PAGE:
“J, I’m tired,” says Bryan matter-of-factly. God, he is a terrible actor.
We say goodnight to Ma, squeezing in two more quick hugs while we can. We creep back upstairs, and I grab the aluminum bat I was looking for earlier. I shuffle through my old drawers, sorting through old photos and letters I didn’t want to look at. I manage to find a small pocketknife and a facemask. Bryan comes back with his old BB gun, but tosses it on my bed lightly. He can’t handle guns anymore. I hand him the baseball bat. He grips it, arms trembling. I step over to him and wrap my arms around his thin shoulders. When I step back, his jaw is clenched and his eyes are closed.
“We have to go now,” I whisper.
Factoria Mall is less than a mile away, just down Newport Way. We have been there hundreds of times—family dinners at Old Country Buffet and late night froyo runs. Factoria Mall has everything, including a supermarket and a Target pharmacy. We have no idea what awaits us outside, or if there’s even any food or medicine left. We haven’t been outside since the day Project Holocene went awry. That was the day everyone wished they had listened to Pa.
Holocene is a spectacular hallucinogen, comparable to phencyclidine but airborne, more powerful and more unpredictable. It’s pure luck that all three of us survived. It turned out that Ma’s anti-anxiety drug, and presumably other sedatives, countered the effects of the mysterious Holocene. Bryan and Ma had been on the anxiety meds, and I had been high for days. Ma initially believed that I had a natural immunity, but I had to tell her. I never thought a mother would be so happy to learn that her kid was a stoner, but I eventually ran out of herbs. After a few days, the initial tsunami of fear passed and the thought of supplies occurred to us. The snow had already covered the roads and the car became useless. As long as we were alive, Ma had better things to worry about.
Bryan and I open a window in the living room, since snow blocks the front door. Frigid air drifts in, and we shudder. I remove a few of the jank wooden planks I had placed over some of the ground floor windows as a safety measure, and climb through. I hear nothing except the whispers of the trees, crying out ominously. I help Bryan through the window and he lands softly in the snow. I grab the bag and hand Bryan the bat. I pull out the knife and BB gun, gripping both with such force that my knuckles feel like they’re going to pop out of my skin. I clip the flashlight to my belt.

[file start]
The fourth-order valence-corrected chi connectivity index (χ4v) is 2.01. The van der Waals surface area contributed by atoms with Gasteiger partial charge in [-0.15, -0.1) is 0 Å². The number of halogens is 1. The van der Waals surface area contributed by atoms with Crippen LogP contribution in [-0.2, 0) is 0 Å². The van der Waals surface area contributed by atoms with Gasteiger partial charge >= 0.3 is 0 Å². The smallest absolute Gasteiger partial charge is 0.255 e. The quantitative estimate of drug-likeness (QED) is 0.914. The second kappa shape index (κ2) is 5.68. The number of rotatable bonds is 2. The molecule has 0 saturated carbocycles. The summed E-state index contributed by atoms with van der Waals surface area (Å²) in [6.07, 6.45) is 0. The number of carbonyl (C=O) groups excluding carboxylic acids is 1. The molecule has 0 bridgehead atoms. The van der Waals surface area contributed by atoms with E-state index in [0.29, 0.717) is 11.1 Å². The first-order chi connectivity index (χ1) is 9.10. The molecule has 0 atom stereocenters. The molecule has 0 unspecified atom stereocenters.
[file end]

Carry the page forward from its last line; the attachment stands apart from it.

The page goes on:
We tread slowly down the familiar gravel road, no sign of life in any of our distant neighbors’ shadowy homes. We can barely see them through the snowfall. Parts of the snow are eerily disturbed. I see something that reminds me of a mutilated body, but it’s too dark to be certain.
The first step in Holocene poisoning is the loss of memory. We learned this from Ma in the days following the breakdown, which she had learned from Pa’s research. I stop suddenly to pull out the facemask, and quickly slip it over Bryan’s nose and mouth. I have already started this step. From the research, it doesn’t seem to be reversible. Bryan has to be protected in any way, however minuscule. I can’t let anything happen to him, not while I’m still here. After Project Holocene, our neighbors slowly forgot where they lived. We didn’t notice initially, too caught up in our own distress. Before we realized it, our street was empty, and the snow covered most signs of life. The next steps of Holocene poisoning were paranoia, then murderous aggression, and then death. The murderous aggression stage could last for years. I assume the man we saw behind our house had been in that stage.
We continue down the road, away from the body-like figure in the distance, leaving our footprints in the fresh layers of snow. We stop and listen. Movement in the corner of my eye sends me whirling. I register a crazed coyote, or some dog-like creature, bounding over the snow at us, snarling and snapping. In the beam of my flashlight, its eyes are bulging and bloodshot, and one of them has already been ejected from its socket, dangling by the nerve. Before I can pull the trigger on the BB gun, Bryan swings at it with the bat. He connects with the creature’s head with a sickening snap, and it falls limp, emitting a horrific screech in the process. I look at Bryan, who is trembling violently, but we don’t say anything. This is just the beginning.